Using the NPV formula, you can ‘actualize’ or ‘discount’ the future profit and call it the ‘zero moment’, i.e. the moment you buy the machinery.
The sum of discounted profit gives you the data that you need to understand if you are going to earn anything, and if the investment is more profitable than some other investment.
C0 = initial investment
Ct = profit in the year ‘ t ‘ (for example: C2 is the profit for the second year)
r = discount rate
Using rental fleets help us to better understand how to calculate the yield on machinery in rental fleets.
Say you are a small rental company with mostly elevated platforms and vans, but you frequently need a mini-excavator. You have resolved the problem in the past by using ‘cross hire’ — but with the growth of the demand and business, you consider buying a mini-excavator for € 20000. Market research and future usage projection show the machine to have an annual utilization rate ranging from 30% to 45%, and a projected average life of 5 years.
Returning to our formula:
You want an estimate of the future cash flow and future profit, so you take into account the rental revenue after subtracting all the costs involving maintenance, managing, insurance and so forth…
For ‘revenue estimate’, you can use the data of trade associations such as ERA European Rental Association. For cost estimates you can use the historical series from your company history and data from your supplier.
When you estimate revenue and costs you have this profit flow:
C0 = € 20000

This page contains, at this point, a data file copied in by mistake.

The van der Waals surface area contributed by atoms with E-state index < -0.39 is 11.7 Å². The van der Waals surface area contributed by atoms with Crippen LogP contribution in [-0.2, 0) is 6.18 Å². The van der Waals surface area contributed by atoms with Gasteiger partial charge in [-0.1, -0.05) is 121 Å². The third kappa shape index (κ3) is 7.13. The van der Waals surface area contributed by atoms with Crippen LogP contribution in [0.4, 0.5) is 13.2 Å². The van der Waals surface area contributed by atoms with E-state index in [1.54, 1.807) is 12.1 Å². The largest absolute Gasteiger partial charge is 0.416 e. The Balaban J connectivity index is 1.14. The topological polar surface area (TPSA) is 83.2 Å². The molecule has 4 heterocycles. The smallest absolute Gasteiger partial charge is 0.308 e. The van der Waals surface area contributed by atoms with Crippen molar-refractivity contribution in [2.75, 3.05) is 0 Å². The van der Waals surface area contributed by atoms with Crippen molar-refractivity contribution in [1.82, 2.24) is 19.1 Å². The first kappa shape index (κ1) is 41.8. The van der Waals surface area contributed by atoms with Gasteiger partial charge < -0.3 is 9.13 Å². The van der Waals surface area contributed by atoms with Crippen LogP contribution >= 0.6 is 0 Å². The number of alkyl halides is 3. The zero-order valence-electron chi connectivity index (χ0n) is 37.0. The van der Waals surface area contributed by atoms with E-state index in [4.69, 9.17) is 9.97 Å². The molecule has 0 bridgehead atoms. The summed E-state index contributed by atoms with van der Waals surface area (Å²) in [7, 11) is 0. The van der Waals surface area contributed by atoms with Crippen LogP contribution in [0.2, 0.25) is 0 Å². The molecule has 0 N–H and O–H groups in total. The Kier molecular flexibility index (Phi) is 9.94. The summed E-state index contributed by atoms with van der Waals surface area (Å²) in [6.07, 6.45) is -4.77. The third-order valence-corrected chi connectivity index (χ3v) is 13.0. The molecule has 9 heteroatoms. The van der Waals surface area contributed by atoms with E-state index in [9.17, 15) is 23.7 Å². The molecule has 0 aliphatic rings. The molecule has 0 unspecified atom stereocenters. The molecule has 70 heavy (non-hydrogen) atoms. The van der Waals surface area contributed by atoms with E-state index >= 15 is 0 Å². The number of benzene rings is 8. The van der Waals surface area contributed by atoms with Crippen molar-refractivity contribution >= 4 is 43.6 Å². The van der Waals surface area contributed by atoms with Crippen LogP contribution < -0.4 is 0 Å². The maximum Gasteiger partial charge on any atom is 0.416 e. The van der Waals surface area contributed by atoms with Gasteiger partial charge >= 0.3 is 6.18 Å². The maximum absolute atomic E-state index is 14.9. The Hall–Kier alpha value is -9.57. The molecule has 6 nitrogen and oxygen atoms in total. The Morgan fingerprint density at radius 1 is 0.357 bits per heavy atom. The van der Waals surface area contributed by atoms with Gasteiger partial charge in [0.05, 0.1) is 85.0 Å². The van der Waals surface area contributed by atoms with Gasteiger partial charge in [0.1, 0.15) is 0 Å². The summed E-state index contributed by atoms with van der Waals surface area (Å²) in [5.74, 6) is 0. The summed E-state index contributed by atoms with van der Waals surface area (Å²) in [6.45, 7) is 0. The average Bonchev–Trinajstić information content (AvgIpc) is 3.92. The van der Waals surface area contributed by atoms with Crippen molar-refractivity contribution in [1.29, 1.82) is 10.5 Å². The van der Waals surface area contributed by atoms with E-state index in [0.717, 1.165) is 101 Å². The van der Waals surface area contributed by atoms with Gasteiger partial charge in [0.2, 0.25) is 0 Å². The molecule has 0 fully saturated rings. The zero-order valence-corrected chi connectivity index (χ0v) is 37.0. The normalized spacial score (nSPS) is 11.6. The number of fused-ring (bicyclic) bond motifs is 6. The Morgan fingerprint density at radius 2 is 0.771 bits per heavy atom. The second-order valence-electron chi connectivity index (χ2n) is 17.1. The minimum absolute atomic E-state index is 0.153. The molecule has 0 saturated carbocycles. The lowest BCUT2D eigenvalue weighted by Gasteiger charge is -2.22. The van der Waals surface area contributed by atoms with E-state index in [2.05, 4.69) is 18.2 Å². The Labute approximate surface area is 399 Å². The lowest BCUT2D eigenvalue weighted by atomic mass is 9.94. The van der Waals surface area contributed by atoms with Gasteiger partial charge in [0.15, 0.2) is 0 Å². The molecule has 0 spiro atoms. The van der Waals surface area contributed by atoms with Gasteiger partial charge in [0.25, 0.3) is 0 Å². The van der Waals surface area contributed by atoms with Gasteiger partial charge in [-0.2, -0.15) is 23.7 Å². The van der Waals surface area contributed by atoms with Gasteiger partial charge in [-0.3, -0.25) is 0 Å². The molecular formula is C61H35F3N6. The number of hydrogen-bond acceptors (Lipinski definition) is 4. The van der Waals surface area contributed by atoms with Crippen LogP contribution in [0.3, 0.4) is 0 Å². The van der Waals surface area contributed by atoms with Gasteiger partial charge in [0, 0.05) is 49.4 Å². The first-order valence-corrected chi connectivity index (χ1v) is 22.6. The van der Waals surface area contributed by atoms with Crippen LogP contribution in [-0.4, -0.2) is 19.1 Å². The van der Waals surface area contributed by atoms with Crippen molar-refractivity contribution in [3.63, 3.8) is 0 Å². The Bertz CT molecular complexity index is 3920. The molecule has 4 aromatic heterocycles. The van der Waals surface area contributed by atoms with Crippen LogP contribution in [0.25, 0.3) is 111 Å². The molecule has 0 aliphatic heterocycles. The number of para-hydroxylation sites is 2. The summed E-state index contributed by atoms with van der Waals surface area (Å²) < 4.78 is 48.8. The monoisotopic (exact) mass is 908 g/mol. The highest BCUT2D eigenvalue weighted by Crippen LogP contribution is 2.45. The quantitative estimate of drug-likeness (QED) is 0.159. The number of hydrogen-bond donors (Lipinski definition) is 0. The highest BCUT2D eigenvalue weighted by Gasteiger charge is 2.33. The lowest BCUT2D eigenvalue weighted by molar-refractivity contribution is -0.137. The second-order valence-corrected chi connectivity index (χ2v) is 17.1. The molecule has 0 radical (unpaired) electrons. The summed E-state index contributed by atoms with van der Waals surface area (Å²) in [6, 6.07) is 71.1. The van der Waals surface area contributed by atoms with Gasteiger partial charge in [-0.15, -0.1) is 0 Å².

|€ 3.800||€ 4.800||€ 5.700||€ 5.500||€ 4.400|
Using a 4% discount rate, the discounted flow becomes:
|€ 3.800||€ 4.800||€ 5.700||€ 5.500||€ 4.400|
|€ 3.654||€ 4.438||€ 5.067||€ 4.701||€ 3.616|
The sum of the discounted flow is € 21477. NPV is: -20000 + 21477 = € 1477.
About the example, we need to ask some questions:
- Does using NPV yield positive results?
Yes, it does.
- How much does the investment make?
7% over five years.
- Is that too much or too little?
When we decided to use 4% as the discount rate, we hypothesised that the investment was a normal financial product yielding 4% per year. The resulting compound interest on the original € 20000 thus becomes € 24333, but although our investment does give a positive result, in this case it doesn’t satisfy the usually anticipated financial gains.
We have used a simple example to explain how machinery yield is calculated using the NPV equation. The values in the example were deliberately chosen to illustrate some financial considerations. In reality, the calculations are much more complex.
The hard part is estimating costs and revenues.
In the case of large fleets, a decision-maker will often reason along the lines of product family. Strategic decisions need to take into consideration the industrial and commercial aspects existing at the time — factors which weren’t considered in this example.
NPV is an excellent evaluation tool because it allows machinery values to be estimated in a rational way and, when faced with multiple choices, simplifies otherwise difficult decisions.